• Emma

#3 Goodnight, Not Goodbye...

Updated: Aug 24, 2020

*Trigger Warning* I’m going to talk quite openly and possibly graphically about Ellis, his labour, and the hours we got with him afterwards. If you feel that might upset or trigger anything for you please don’t force yourself to read on. I know that in my early days of grief I couldn’t read about other stillborn birth stories as it all felt too raw but I did find comfort in finding out that this had happened to other women, women from all walks of life, and that their stories would still be there if I felt strong enough to go back and read them.

My main concern when entering the labour ward again was having to explain myself and why I was there. I had been assured that the staff would have been fully briefed and sure enough as I arrived at the door and pushed the buzzer I had barely finished saying my name when I was invited in and taken to the Rowan Suite, again. I was met by two midwives, Suzanne (who I think ran the show on Labour Ward) & Monica, one of my two bereavement midwives. I was also asked if I would be happy having a final year student midwife be part of my care and without even really thinking about it I said yes. And I’m so glad I did. Louise turned out to be such a support to me, she was and is a really lovely girl. It is an unfortunate part of the training that they have to learn; I didn’t know if this was Louise’s first stillbirth case or whether she’d been through a few before but her empathy and warmth proved to me that she was and will be one hell of a good midwife, and any mother in her care is one lucky woman!

And so the induction process started; I’m given a quarter of a tablet every 4 hours, a tablet only given to women in my situation and not used in labours of live babies which was very different to my induction with Ruby. I’m in the Rowan Suite which is made up of 4 rooms. You start in what I call the “hotel room” side - you have double bed, TV, fridge, tea & coffee facilities on tap (Trevor was thrilled to find they had his favourite coffee pods!), it’s all very civilised. Then there is the bathroom - fairly standard. Then the hospital room with all the equipment needed for labour and afterwards, and then the last room is the cold nursery, a freezing cold room where your baby can be placed after birth, or at any time if you feel you need some space/rest or anything. It’s a beautifully decorated room, but it was still the saddest room I have ever been in.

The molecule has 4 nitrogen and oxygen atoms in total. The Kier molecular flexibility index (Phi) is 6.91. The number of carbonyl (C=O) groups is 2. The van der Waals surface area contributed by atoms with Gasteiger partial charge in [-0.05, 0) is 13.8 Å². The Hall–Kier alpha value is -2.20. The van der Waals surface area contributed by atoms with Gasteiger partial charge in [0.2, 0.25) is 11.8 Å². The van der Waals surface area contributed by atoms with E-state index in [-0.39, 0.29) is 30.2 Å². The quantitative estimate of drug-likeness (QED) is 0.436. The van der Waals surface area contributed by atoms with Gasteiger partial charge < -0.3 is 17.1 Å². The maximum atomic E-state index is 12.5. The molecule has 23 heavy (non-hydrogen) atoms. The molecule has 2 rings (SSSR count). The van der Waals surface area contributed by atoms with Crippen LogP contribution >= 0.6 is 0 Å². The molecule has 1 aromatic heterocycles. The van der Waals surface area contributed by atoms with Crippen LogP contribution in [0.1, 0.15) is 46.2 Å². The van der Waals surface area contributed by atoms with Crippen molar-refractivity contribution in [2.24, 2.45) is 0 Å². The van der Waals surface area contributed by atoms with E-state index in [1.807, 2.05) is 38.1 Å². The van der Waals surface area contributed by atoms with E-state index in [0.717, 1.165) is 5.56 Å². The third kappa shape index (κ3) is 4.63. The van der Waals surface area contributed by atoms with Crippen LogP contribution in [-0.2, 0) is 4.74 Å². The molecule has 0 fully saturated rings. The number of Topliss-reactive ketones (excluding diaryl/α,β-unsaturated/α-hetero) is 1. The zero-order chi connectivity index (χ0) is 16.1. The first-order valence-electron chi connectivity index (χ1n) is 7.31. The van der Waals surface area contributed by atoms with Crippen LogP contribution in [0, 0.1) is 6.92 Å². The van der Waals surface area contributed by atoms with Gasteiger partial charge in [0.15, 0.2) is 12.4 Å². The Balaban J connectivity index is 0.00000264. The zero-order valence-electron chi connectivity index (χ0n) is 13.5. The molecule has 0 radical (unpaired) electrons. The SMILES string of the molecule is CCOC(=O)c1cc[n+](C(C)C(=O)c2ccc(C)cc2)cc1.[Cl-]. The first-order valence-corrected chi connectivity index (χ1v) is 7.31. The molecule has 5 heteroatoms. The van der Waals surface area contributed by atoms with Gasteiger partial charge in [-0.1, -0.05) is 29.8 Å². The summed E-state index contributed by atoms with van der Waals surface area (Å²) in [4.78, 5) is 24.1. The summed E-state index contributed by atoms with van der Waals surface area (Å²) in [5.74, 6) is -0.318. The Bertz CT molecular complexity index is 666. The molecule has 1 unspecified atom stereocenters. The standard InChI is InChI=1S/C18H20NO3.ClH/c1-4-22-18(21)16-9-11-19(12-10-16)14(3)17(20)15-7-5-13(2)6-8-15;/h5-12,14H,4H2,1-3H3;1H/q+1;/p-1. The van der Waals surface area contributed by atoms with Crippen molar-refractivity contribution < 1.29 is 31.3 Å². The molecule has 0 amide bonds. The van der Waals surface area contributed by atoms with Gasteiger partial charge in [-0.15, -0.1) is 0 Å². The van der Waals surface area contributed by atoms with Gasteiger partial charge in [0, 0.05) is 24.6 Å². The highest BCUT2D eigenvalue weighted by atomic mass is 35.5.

Being June, I am glad the grass court tennis season has started as I was sat able to watch Queens while bouncing on a birthing ball with Trevor sat in the corner on his phone. Time seemed to whizz by and before I knew it I’d had 3 of the 4 quarter tablets and contractions had started. I felt an urge to try and do as much of this labour as “naturally” as possible, again I think part of my mind-set to give Ellis a smooth and calm arrival. But it soon became clear that the contractions were taking their toll on me and I was advised not to feel I needed to be Superwoman. It was then I was taken across to the hospital room to be given an epidural. Labour progressed and it soon transpired that all was not well with me, the epidural wasn’t working as it should have been. It only seemed to be working down one side of my body - I was feeling the full pelt of the contractions but only down one side! The doctor came through with the anesthetist and they felt that my back had a slight twist so suggested I lie on my side to see if that helped the epidural run down that side of my body, it helped a little but not a lot. I mentioned previously that I had 2 bereavement midwives. Jo was the second and the one that took me through labour and delivered Ellis. Again, what a woman! I don’t think I could have got through the end of that labour without her; so softly spoken but when it came to the crunch she was fierce, motivating and encouraged me in a way I have never experienced before. I’ve since told people it’s like being told off by your favourite teacher, you respect them enough to listen but also don’t want to disappoint them. So when she said push I pushed and before too long I was being told that his head had been delivered and that with the next push he’d be out. Jo asked me where I wanted him and all I could muster was the words “here, here” whilst patting my chest/ I wanted my baby on my chest, as close to my heart as possible. Moments later, there he was all 7lb 8oz of him - so much for being a big baby! He was beautiful, he was perfect, he was my son. When I labour I lose track of times as I just move from contraction to contraction, and the hours just disappear – it happened in both my labours. And so I had no idea what day it was, or even what time it was so I asked Jo. She said “He was born at 12.46am”, meaning he had in fact been born on the 21st June - the Summer Solstice. I let out a huge laugh/cry. I am born on the Winter Solstice. It just felt fitting, yet cruel, that he be the Summer Solstice, a weird link between the two of us.